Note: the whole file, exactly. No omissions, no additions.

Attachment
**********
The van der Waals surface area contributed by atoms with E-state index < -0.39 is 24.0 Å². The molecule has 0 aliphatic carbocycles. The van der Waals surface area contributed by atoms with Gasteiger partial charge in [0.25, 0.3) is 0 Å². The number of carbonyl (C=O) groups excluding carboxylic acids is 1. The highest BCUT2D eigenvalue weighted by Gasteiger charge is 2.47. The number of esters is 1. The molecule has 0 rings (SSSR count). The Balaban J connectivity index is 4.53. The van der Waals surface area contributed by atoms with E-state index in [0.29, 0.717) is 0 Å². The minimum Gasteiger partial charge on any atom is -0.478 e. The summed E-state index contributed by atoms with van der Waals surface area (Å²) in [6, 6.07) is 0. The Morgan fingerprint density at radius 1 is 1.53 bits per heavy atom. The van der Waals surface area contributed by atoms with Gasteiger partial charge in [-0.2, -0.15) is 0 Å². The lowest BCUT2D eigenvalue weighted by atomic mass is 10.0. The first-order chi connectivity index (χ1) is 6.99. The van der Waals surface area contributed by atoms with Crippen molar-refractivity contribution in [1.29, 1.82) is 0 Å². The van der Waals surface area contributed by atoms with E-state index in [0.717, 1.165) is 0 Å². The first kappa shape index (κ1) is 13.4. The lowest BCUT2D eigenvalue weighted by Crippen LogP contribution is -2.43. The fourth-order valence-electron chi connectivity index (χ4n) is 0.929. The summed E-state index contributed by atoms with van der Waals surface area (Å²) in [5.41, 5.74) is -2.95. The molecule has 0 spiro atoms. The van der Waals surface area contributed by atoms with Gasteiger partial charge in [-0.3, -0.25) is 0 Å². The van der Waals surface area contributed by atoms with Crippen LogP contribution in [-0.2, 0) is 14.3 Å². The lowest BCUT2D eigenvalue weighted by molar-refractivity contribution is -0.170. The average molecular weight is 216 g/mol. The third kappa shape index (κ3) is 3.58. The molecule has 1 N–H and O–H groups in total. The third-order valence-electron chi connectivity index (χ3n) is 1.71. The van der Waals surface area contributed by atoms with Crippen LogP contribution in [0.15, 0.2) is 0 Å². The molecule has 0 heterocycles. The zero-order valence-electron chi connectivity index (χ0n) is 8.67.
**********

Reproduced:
The van der Waals surface area contributed by atoms with E-state index < -0.39 is 24.0 Å². The molecule has 0 aliphatic carbocycles. The van der Waals surface area contributed by atoms with Gasteiger partial charge in [0.25, 0.3) is 0 Å². The number of carbonyl (C=O) groups excluding carboxylic acids is 1. The highest BCUT2D eigenvalue weighted by Gasteiger charge is 2.47. The number of esters is 1. The molecule has 0 rings (SSSR count). The Balaban J connectivity index is 4.53. The van der Waals surface area contributed by atoms with E-state index in [0.29, 0.717) is 0 Å². The minimum Gasteiger partial charge on any atom is -0.478 e. The summed E-state index contributed by atoms with van der Waals surface area (Å²) in [6, 6.07) is 0. The Morgan fingerprint density at radius 1 is 1.53 bits per heavy atom. The van der Waals surface area contributed by atoms with Gasteiger partial charge in [-0.2, -0.15) is 0 Å². The lowest BCUT2D eigenvalue weighted by atomic mass is 10.0. The first-order chi connectivity index (χ1) is 6.99. The van der Waals surface area contributed by atoms with Crippen molar-refractivity contribution in [1.29, 1.82) is 0 Å². The van der Waals surface area contributed by atoms with E-state index in [0.717, 1.165) is 0 Å². The first kappa shape index (κ1) is 13.4. The lowest BCUT2D eigenvalue weighted by Crippen LogP contribution is -2.43. The fourth-order valence-electron chi connectivity index (χ4n) is 0.929. The summed E-state index contributed by atoms with van der Waals surface area (Å²) in [5.41, 5.74) is -2.95. The molecule has 0 spiro atoms. The van der Waals surface area contributed by atoms with Gasteiger partial charge in [-0.3, -0.25) is 0 Å². The van der Waals surface area contributed by atoms with Crippen LogP contribution in [-0.2, 0) is 14.3 Å². The lowest BCUT2D eigenvalue weighted by molar-refractivity contribution is -0.170. The average molecular weight is 216 g/mol. The third kappa shape index (κ3) is 3.58. The molecule has 1 N–H and O–H groups in total. The third-order valence-electron chi connectivity index (χ3n) is 1.71. The van der Waals surface area contributed by atoms with Crippen LogP contribution in [0.15, 0.2) is 0 Å². The molecule has 0 heterocycles. The zero-order valence-electron chi connectivity index (χ0n) is 8.67.